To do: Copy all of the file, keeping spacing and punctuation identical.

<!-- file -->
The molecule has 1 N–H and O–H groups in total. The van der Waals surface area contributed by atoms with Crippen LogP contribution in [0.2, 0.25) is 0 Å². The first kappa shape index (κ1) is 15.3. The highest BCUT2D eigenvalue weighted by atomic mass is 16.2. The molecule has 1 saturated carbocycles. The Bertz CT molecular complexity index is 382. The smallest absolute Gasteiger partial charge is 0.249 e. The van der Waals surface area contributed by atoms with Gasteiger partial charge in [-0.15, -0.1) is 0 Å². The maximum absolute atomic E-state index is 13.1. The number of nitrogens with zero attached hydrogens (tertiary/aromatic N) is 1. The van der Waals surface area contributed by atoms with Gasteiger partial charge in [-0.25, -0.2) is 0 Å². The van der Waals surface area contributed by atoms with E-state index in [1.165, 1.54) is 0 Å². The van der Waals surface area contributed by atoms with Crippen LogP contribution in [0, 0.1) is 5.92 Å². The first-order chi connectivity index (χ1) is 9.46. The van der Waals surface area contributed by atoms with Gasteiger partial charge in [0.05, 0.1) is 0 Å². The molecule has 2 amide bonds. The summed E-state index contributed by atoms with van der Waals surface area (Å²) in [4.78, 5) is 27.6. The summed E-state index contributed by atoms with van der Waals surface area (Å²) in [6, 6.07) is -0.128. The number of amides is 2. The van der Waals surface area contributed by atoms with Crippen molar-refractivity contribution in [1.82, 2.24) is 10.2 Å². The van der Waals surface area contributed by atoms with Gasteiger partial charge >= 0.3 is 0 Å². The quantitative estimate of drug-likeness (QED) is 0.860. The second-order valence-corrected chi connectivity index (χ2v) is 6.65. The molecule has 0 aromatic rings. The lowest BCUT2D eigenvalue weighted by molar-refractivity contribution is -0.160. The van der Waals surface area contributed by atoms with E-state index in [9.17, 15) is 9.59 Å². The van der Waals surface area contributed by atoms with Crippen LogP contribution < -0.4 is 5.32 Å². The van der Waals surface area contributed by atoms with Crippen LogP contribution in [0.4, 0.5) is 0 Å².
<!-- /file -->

The molecule has 1 N–H and O–H groups in total. The van der Waals surface area contributed by atoms with Crippen LogP contribution in [0.2, 0.25) is 0 Å². The first kappa shape index (κ1) is 15.3. The highest BCUT2D eigenvalue weighted by atomic mass is 16.2. The molecule has 1 saturated carbocycles. The Bertz CT molecular complexity index is 382. The smallest absolute Gasteiger partial charge is 0.249 e. The van der Waals surface area contributed by atoms with Gasteiger partial charge in [-0.15, -0.1) is 0 Å². The maximum absolute atomic E-state index is 13.1. The number of nitrogens with zero attached hydrogens (tertiary/aromatic N) is 1. The van der Waals surface area contributed by atoms with Gasteiger partial charge in [-0.25, -0.2) is 0 Å². The van der Waals surface area contributed by atoms with E-state index in [1.165, 1.54) is 0 Å². The van der Waals surface area contributed by atoms with Crippen LogP contribution in [0, 0.1) is 5.92 Å². The first-order chi connectivity index (χ1) is 9.46. The van der Waals surface area contributed by atoms with Gasteiger partial charge in [0.05, 0.1) is 0 Å². The molecule has 2 amide bonds. The summed E-state index contributed by atoms with van der Waals surface area (Å²) in [4.78, 5) is 27.6. The summed E-state index contributed by atoms with van der Waals surface area (Å²) in [6, 6.07) is -0.128. The number of amides is 2. The van der Waals surface area contributed by atoms with Crippen molar-refractivity contribution in [1.82, 2.24) is 10.2 Å². The van der Waals surface area contributed by atoms with Gasteiger partial charge >= 0.3 is 0 Å². The quantitative estimate of drug-likeness (QED) is 0.860. The second-order valence-corrected chi connectivity index (χ2v) is 6.65. The molecule has 0 aromatic rings. The lowest BCUT2D eigenvalue weighted by molar-refractivity contribution is -0.160. The van der Waals surface area contributed by atoms with E-state index in [9.17, 15) is 9.59 Å². The van der Waals surface area contributed by atoms with Crippen LogP contribution < -0.4 is 5.32 Å². The van der Waals surface area contributed by atoms with Crippen LogP contribution in [0.4, 0.5) is 0 Å².